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All opinions are subject to modification and technical correction prior to official publication in the North Carolina Reports and North Carolina Court of Appeals Reports. In the event of discrepancies between the electronic version of an opinion and the print version appearing in the North Carolina Reports and North Carolina Court of Appeals Reports, the latest print version is to be considered authoritative.

KOTIS PROPERTIES, INC., Plaintiff, v. CASEY'S, INC., a NC Corporation; PHASES, L.L.C., a NC Limited Liability Company; ROBERT L. CASEY, JR.; LAUREN D. CASEY; ANDREW K. PARKER; CYNTHIA M. ESTES; and DONNA McNEAL, Defendants

NO. COA06-680

Filed: 5 June 2007


Landlord and Tenant_breach of commercial lease_duty to mitigate_lease provisions

    The trial court correctly granted summary judgment for plaintiff in an action over the breach of a commercial lease in which defendants claimed that there was an issue of fact as to whether plaintiff adequately mitigated damages. The lease waived the duty to mitigate when the landlord reentered without termination, the burden of proving the affirmative defense of failure to mitigate was on defendants, and they pointed to nothing in the record that would support a finding that the landlord had terminated the lease.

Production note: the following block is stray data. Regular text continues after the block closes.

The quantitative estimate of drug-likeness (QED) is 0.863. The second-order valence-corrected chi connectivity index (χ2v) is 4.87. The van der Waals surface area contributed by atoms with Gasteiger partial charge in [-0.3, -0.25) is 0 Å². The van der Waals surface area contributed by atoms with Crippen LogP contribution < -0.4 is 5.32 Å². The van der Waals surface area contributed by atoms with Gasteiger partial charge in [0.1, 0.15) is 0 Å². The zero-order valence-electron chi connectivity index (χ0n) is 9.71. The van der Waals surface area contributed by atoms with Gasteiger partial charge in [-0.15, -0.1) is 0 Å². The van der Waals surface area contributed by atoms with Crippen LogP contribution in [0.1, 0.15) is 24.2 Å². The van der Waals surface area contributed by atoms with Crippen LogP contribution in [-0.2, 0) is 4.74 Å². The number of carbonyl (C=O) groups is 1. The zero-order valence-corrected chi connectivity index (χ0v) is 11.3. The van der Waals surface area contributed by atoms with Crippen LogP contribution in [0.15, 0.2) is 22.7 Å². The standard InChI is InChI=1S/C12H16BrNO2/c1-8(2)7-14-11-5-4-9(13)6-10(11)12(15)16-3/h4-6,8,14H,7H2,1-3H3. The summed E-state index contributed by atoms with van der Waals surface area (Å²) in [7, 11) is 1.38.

Appeal by defendants from orders entered 2 December 2005 by Judge W. Douglas Albright and 13 December 2005 by Judge Lindsay R. Davis in Guilford County Superior Court. Heard in the Court of Appeals 11 January 2007.

    Winfree & Winfree, by Charles Winfree, for plaintiff-appellee.

    Pinto Coates Kyre & Brown, P.L.L.C., by Brady A. Yntema, for Phases, L.L.C., Cynthia M. Estes, and Donna McNeal, defendants-appellants.

    GEER, Judge.

    Defendants Phases, L.L.C., Cynthia M. Estes, and Donna McNeal (collectively the "Phases defendants") appeal from orders granting summary judgment and attorneys' fees to their former landlord, plaintiff Kotis Properties, Inc., for breach of a commercial lease agreement. While the Phases defendants do not dispute that Phases breached its lease with Kotis, they argue that Kotis failed to mitigate its damages.    In Sylva Shops Ltd. P'ship v. Hibbard, 175 N.C. App. 423, 623 S.E.2d 785 (2006), we recognized the enforceability of commercial lease provisions that expressly exempt a landlord from mitigating its damages in the event of a tenant's breach. Because the record establishes that the parties' lease contains such a provision, and the Phases defendants failed to demonstrate that this provision was inapplicable to their circumstances, we hold that the trial court did not err in granting summary judgment to Kotis and awarding the landlord attorneys' fees in accordance with the terms of the lease.